W. Marker is near Doswell, Virginia, in Hanover County. Marker can be reached from Verndon Road (Virginia Route 684) 0.2 miles west of New Market Mill Road (Virginia Route 685), on the right when traveling west. Located along the "Gray Trail" in North Anna Battlefield Park. Touch for map. Marker is at or near this postal address: 11576 Verdon Rd, Doswell VA 23047, United States of America. Touch for directions.
 
Other nearby markers. At least 8 other markers are within walking distance of this marker. Colonel Weisiger's Virginians (about 400 feet away, measured in a direct line); Battle on the Skirmish Line (about 600 feet away); One Brigade Alone (approx. 0.2 miles away); Dead of the North Anna Battlefield (approx. 0.2 miles away); The Fight for North Anna / The North Anna Battlefield (approx. 0.2 miles away); The Heart of Dixie (approx. ¼ mile away); Run for Safety (approx. ¼ mile away); Men From Massachusetts (approx. 0.3 miles away). Touch for a list and map of all markers in Doswell.
 
Related markers. Click here for a list of markers that are related to this marker. North Anna Battlefield Park "Gray Trail" Markers
 
Also see . . .
1. North Anna Battlefield Park. Hanover County Parks & Recreation (Submitted on July 3, 2014.) 

2. The Battle of North Anna. Fredericksburg & Spotsylvania National Military Park (Submitted on July 19, 2009.) 

3. North Anna. American Battlefield Trust (Submitted on July 19, 2009.)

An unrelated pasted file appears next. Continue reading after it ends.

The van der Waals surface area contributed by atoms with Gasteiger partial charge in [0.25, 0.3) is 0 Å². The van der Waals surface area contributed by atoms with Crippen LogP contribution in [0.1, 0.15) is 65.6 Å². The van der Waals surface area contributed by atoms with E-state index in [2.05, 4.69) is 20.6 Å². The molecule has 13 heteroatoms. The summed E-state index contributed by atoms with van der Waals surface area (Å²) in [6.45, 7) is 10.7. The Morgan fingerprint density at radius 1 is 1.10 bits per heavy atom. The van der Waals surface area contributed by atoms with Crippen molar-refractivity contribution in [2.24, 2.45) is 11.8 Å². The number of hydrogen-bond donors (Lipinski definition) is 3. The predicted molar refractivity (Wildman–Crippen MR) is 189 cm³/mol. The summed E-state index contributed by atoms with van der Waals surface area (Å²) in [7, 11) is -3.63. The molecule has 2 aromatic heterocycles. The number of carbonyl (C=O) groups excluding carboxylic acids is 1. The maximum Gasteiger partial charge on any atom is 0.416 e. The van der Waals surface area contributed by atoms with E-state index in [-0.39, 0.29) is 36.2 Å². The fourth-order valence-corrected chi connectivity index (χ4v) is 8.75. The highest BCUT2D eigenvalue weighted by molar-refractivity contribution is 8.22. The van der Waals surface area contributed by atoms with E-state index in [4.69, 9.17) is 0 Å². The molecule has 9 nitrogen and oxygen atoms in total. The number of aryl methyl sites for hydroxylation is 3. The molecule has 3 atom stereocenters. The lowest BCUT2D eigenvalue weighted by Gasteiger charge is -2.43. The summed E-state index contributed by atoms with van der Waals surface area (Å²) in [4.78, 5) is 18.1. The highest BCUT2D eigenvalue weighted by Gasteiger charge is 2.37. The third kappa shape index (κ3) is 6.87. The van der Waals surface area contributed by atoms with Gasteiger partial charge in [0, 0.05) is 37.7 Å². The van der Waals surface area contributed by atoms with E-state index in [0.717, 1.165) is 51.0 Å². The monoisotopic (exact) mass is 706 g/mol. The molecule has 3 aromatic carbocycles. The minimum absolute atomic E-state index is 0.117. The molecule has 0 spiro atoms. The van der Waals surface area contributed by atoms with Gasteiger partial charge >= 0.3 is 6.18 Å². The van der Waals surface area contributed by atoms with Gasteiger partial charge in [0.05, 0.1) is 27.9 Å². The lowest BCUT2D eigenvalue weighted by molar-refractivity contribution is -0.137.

4. North Anna Battlefield Park Sign Project.
Stop 1 Map image. Click for full size.
Photographed By Bernard Fisher, July 18, 2009
3. Stop 1 Map
Blue & Gray Education Society (Submitted on February 25, 2020.) 
 
Stop 1 image. Click for full size.
Photographed By Bernard Fisher, July 18, 2009
4. Stop 1
The Ox Ford Road Trace image. Click for full size.
Photographed By Bernard Fisher, July 18, 2009
5. The Ox Ford Road Trace
Telegraph Road trace east of the park. image. Click for full size.
Photographed By Bernard Fisher, April 9, 2009
6. Telegraph Road trace east of the park.
North Anna Battlefield Park Entrance (Verdon Rd) image. Click for full size.
Photographed By Bernard Fisher, July 18, 2009
7. North Anna Battlefield Park Entrance (Verdon Rd)
North Anna Battlefield Park "Gray" Trail. image. Click for full size.
The General Crushed Stone Company
8. North Anna Battlefield Park "Gray" Trail.
Gen. William Mahone, C.S.A image. Click for full size.
Photographed By Mathew Brady, circa 1865
9. Gen. William Mahone, C.S.A
National Archives Identifier 529228
Chesterfield Bridge, North Anna River, Va. image. Click for full size.
Photographed By T.H. O'Sullivan, circa May 1864
10. Chesterfield Bridge, North Anna River, Va.
Library of Congress [LC-USZ62-68631]
 
 
Credits. This page was last revised on August 14, 2021. It was originally submitted on July 19, 2009, by Bernard Fisher of Richmond, Virginia. This page has been viewed 2,241 times since then and 49 times this year. Photos:   1. submitted on July 19, 2009, by Bernard Fisher of Richmond, Virginia.   2. submitted on February 25, 2020.   3, 4, 5, 6, 7, 8. submitted on July 19, 2009, by Bernard Fisher of Richmond, Virginia.   9. submitted on February 25, 2020.   10. submitted on July 19, 2009, by Bernard Fisher of Richmond, Virginia.

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Jul. 21, 2024